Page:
Brightmoor farmer and resident Brittney Rooney said the community wants to eat healthy, but that affordable, nutritious food options are mostly inaccessible. Although Beaverland Farms, the farm she co-runs a few blocks from YGB, is for-profit, Rooney also grows berries along the street that she invites kids to pick. Watson said that when she and Rooney were neighbors, Rooney invited her to stop by whenever she wanted.
“It’s cool to me to see kids in the neighborhood often on their way to the gas station [to buy packaged snacks], but [at the same time] they’re picking berries and shoving them in their mouths,” Rooney said. “That’s really cool that they can happily do that, and that they see the value in that.
“I don’t think it connects with them that there’s a nutritional benefit,” she continued. “But to just have that memory. … That exposure, I think in the long run, will ultimately benefit them and make them more interested in buying fruit.”
Cultivating a tenuous local food economy
The rise in urban farming presents an opportunity for Detroiters to purchase high quality produce, stimulate their immediate economy, create jobs and shop locally.
“A national survey of farmers showed that the average urban farm generates sales of about $50,000 to $60,000, which depends on what you grow, where, and how, with hydroponic production having the highest margins,” Wayne State University Urban Planning Professor Kami Pothukuchi wrote in an email.
But with one-third of Detroit residents living in poverty, there are challenges in providing economic opportunity while increasing healthy food access in the country’s poorest big city.
“This requires thinking differently about food. We’re so used to food being so cheap that it’s hard to see the growing of agriculture purely from a business perspective,” Pothukuchi added. “There’s a reason why people left farming in droves. If we want produce to be cheap and accessible, then we need to figure out how to support urban growers.”
With the exception of bees, Detroit city code bans farmers from keeping poultry and livestock inside the city’s limits.
As a business and social model, urban farming in Detroit is far from simple. The city’s farm animal ban limits the ways farms can make themselves profitable. In many cases, grants cover supplies rather than wages. Farmers can make higher profits from selling produce at suburban markets as opposed to ones in the city, too.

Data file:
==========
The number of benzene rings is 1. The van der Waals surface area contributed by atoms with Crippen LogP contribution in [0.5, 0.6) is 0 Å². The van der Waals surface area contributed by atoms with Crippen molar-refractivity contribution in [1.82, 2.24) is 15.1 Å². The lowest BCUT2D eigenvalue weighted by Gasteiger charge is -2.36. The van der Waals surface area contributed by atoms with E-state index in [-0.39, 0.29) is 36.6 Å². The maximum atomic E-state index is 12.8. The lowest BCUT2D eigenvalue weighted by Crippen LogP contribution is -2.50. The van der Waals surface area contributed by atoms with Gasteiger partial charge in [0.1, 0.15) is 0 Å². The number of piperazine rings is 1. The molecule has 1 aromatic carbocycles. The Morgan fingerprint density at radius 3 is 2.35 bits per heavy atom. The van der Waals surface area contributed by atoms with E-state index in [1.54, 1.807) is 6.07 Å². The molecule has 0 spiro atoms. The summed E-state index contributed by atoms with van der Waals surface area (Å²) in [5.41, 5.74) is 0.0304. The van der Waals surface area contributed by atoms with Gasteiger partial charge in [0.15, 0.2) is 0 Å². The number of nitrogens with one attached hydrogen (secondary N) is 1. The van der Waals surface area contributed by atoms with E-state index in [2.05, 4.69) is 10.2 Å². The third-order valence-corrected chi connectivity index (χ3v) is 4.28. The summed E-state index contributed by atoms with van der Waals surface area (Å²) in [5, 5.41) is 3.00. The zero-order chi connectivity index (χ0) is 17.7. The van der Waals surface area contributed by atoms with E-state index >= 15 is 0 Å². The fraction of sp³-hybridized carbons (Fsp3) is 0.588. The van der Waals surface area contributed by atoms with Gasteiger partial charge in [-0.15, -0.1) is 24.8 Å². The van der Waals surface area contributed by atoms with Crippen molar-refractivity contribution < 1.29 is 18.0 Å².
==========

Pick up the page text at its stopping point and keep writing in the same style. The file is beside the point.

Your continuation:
Learning entrepreneurship on the farm
Youth Grow Brightmoor is funded by Neighbors Building Brightmoor, grants, donations and proceeds from market sales. The program also receives support from local nonprofit Keep Growing Detroit, as a member of the organization’s Grown in Detroit initiative.
There are benefits to the program beyond profits. Through gardening, Watson’s mother said her confident sixth grader has developed a work ethic, gained exposure to entrepreneurship, practiced financial management and learned the importance of taking pride in her work.
With an interest in fashion, Watson doesn’t see herself working as a farmer in the future. Still, she’d be interested in growing backyard produce and giving it away to the community when she’s older.
On Fridays, Watson and other kids take shifts tabling baskets of the crops they’ve grown at the Brightmoor Artisan Collective’s farmers market. When the crops are sold, the youth receive a percentage of the proceeds based on the hours they put in during the month.
According to BAC Executive Director Brittany Bradd, the market sees about 60 customers per market, most of whom live within a few blocks.
In her best month, Watson earned over $100. The profits have allowed her to purchase school supplies and uniforms.
“I save some of it because some of it’s in my credit union and I haven’t used it,” Watson said. “But I do spend it.”
Damon Mitchell is a native of Detroit’s west side who writes about neighborhoods and social justice. Follow him on Twitter @damonmtll_.
Both Tostada Magazine and Detour are supported by the Detroit Journalism Engagement Fund, a project of the Community Foundation for Southeast Michigan, that’s working to increase quality journalism and help better inform communities.
Author: Detour Detroit
Detour is the newsletter for the Detroit community.